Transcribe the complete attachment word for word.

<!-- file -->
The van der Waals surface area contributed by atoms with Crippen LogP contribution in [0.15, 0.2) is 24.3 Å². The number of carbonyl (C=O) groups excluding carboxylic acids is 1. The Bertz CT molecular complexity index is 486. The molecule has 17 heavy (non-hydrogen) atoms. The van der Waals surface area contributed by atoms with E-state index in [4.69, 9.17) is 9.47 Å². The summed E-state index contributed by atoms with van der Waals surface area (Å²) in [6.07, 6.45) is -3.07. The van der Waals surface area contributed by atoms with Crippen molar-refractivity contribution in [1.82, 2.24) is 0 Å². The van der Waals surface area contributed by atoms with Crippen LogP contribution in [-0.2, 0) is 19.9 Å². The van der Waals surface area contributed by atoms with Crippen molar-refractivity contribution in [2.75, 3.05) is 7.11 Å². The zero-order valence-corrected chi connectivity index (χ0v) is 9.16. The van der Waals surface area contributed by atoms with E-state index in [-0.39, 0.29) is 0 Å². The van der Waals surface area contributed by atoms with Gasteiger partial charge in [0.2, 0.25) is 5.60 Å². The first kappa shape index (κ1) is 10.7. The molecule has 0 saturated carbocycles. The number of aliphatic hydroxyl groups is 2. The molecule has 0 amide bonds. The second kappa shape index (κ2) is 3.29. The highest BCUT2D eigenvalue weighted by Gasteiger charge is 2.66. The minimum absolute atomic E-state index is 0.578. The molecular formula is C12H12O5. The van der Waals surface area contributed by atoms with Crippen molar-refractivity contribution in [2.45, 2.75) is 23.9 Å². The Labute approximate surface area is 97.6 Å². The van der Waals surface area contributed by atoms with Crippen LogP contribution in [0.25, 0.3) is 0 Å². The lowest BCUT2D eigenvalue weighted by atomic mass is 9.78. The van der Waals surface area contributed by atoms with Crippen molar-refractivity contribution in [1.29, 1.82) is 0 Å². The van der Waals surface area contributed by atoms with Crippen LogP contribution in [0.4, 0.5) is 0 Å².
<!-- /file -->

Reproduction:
The van der Waals surface area contributed by atoms with Crippen LogP contribution in [0.15, 0.2) is 24.3 Å². The number of carbonyl (C=O) groups excluding carboxylic acids is 1. The Bertz CT molecular complexity index is 486. The molecule has 17 heavy (non-hydrogen) atoms. The van der Waals surface area contributed by atoms with E-state index in [4.69, 9.17) is 9.47 Å². The summed E-state index contributed by atoms with van der Waals surface area (Å²) in [6.07, 6.45) is -3.07. The van der Waals surface area contributed by atoms with Crippen molar-refractivity contribution in [1.82, 2.24) is 0 Å². The van der Waals surface area contributed by atoms with Crippen LogP contribution in [-0.2, 0) is 19.9 Å². The van der Waals surface area contributed by atoms with Crippen molar-refractivity contribution in [2.75, 3.05) is 7.11 Å². The zero-order valence-corrected chi connectivity index (χ0v) is 9.16. The van der Waals surface area contributed by atoms with E-state index in [-0.39, 0.29) is 0 Å². The van der Waals surface area contributed by atoms with Gasteiger partial charge in [0.2, 0.25) is 5.60 Å². The first kappa shape index (κ1) is 10.7. The molecule has 0 saturated carbocycles. The number of aliphatic hydroxyl groups is 2. The molecule has 0 amide bonds. The second kappa shape index (κ2) is 3.29. The highest BCUT2D eigenvalue weighted by Gasteiger charge is 2.66. The minimum absolute atomic E-state index is 0.578. The molecular formula is C12H12O5. The van der Waals surface area contributed by atoms with Crippen molar-refractivity contribution in [2.45, 2.75) is 23.9 Å². The Labute approximate surface area is 97.6 Å². The van der Waals surface area contributed by atoms with Crippen LogP contribution in [0.25, 0.3) is 0 Å². The lowest BCUT2D eigenvalue weighted by atomic mass is 9.78. The van der Waals surface area contributed by atoms with Crippen molar-refractivity contribution in [1.29, 1.82) is 0 Å². The van der Waals surface area contributed by atoms with Crippen LogP contribution in [0.4, 0.5) is 0 Å².